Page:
Extreme Melting on Greenland Ice sheet
The Greenland ice sheet can experience extreme melting even when temperatures don't hit record highs, according to a new analysis by Dr. Marco Tedesco, assistant professor in the Department of Earth and Atmospheric Sciences at The City College of New York. His findings suggest that glaciers could undergo a self-amplifying cycle of melting and warming that would be difficult to halt.
"We are finding that even if you don't have record-breaking highs, as long as warm temperatures persist you can get record-breaking melting because of positive feedback mechanisms," said Professor Tedesco, who directs CCNY's Cryospheric Processes Laboratory and also serves on CUNY Graduate Center doctoral faculty.
Professor Tedesco and his team collected data for the analysis this past summer during a four-week expedition to the Jakobshavn Isbræ glacier in western Greenland. Their arrival preceded the onset of the melt season.
Combining data gathered on the ground with microwave satellite recordings and the output from a model of the ice sheet, he and graduate student Patrick Alexander found a near-record loss of snow and ice this year. The extensive melting continued even without last year's record highs.
The team recorded data on air temperatures, wind speed, exposed ice and its movement, the emergence of streams and lakes of melt water on the surface, and the water's eventual draining away beneath the glacier. This lost melt water can accelerate the ice sheet's slide toward the sea where it calves new icebergs. Eventually, melt water reaches the ocean, contributing to the rising sea levels associated with long-term climate change.
The model showed that melting between June and August was well above the average for 1979 to 2010. In fact, melting in 2011 was the third most extensive since 1979, lagging behind only 2010 and 2007. The "mass balance", or amount of snow gained minus the snow and ice that melted away, ended up tying last year's record values.
Temperatures and an albedo feedback mechanism accounted for the record losses, Professor Tedesco explained. "Albedo" describes the amount of solar energy absorbed by the surface (e.g. snow, slush, or patches of exposed ice). A white blanket of snow reflects much of the sun's energy and thus has a high albedo. Bare ice – being darker and absorbing more light and energy – has a lower albedo.
But absorbing more energy from the sun also means that darker patches warm up faster, just like the blacktop of a road in the summer. The more they warm, the faster they melt.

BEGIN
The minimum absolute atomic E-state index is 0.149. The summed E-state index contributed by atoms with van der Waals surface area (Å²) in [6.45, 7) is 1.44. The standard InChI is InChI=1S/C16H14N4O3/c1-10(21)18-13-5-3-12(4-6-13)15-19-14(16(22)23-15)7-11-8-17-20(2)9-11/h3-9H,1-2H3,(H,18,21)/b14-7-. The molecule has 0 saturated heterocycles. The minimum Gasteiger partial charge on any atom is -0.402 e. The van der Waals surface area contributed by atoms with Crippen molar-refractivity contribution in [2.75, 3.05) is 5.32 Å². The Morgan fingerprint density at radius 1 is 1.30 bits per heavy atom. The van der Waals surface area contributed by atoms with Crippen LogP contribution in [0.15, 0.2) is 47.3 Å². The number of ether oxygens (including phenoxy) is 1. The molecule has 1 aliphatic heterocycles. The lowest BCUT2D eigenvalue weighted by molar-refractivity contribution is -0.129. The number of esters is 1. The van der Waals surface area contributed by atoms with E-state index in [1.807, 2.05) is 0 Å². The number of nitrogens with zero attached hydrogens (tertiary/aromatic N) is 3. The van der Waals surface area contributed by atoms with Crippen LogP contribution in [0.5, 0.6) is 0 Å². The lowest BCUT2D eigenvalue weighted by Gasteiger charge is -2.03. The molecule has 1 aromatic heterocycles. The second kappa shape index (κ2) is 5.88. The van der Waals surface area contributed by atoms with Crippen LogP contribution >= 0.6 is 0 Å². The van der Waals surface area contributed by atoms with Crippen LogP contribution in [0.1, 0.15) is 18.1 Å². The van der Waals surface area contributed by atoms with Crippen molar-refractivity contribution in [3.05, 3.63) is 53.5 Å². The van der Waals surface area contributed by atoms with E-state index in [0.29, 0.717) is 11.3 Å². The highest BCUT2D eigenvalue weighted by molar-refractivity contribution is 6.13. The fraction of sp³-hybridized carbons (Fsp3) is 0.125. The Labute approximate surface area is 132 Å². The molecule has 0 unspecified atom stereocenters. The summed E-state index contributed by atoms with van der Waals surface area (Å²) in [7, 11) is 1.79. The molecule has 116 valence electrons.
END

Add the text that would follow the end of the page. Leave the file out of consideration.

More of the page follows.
And a year that follows one with record high temperatures can have more dark ice just below the surface, ready to warm and melt as soon as temperatures begin to rise. This also explains why more ice sheet melting can occur even though temperatures did not break records.
Professor Tedesco likens the melting process to a speeding steam locomotive. Higher temperatures act like coal shoveled into the boiler, increasing the pace of melting. In this scenario, "lower albedo is a downhill slope," he says. The darker surfaces collect more heat. In this situation, even without more coal shoveled into the boiler, as a train heads downhill, it gains speed. In other words, melting accelerates.
Only new falling snow puts the brakes on the process, covering the darker ice in a reflective blanket, Professor Tedesco says. The model showed that this year's snowfall couldn't compensate for melting in previous years. "The process never slowed down as much as it had in the past," he explained. "The brakes engaged only every now and again."
The team's observations indicate that the process was not limited to the glacier they visited; it is a large-scale effect. "It's a sign that not only do albedo and other variables play a role in acceleration of melting, but that this acceleration is happening in many places all over Greenland," he cautioned. "We are currently trying to understand if this is a trend or will become one. This will help us to improve models projecting future melting scenarios and predict how they might evolve."
Additional expedition team members included Christine Foreman of Montana State University, and Ian Willis and Alison Banwell of the Scott Polar Research Institute, Cambridge, UK.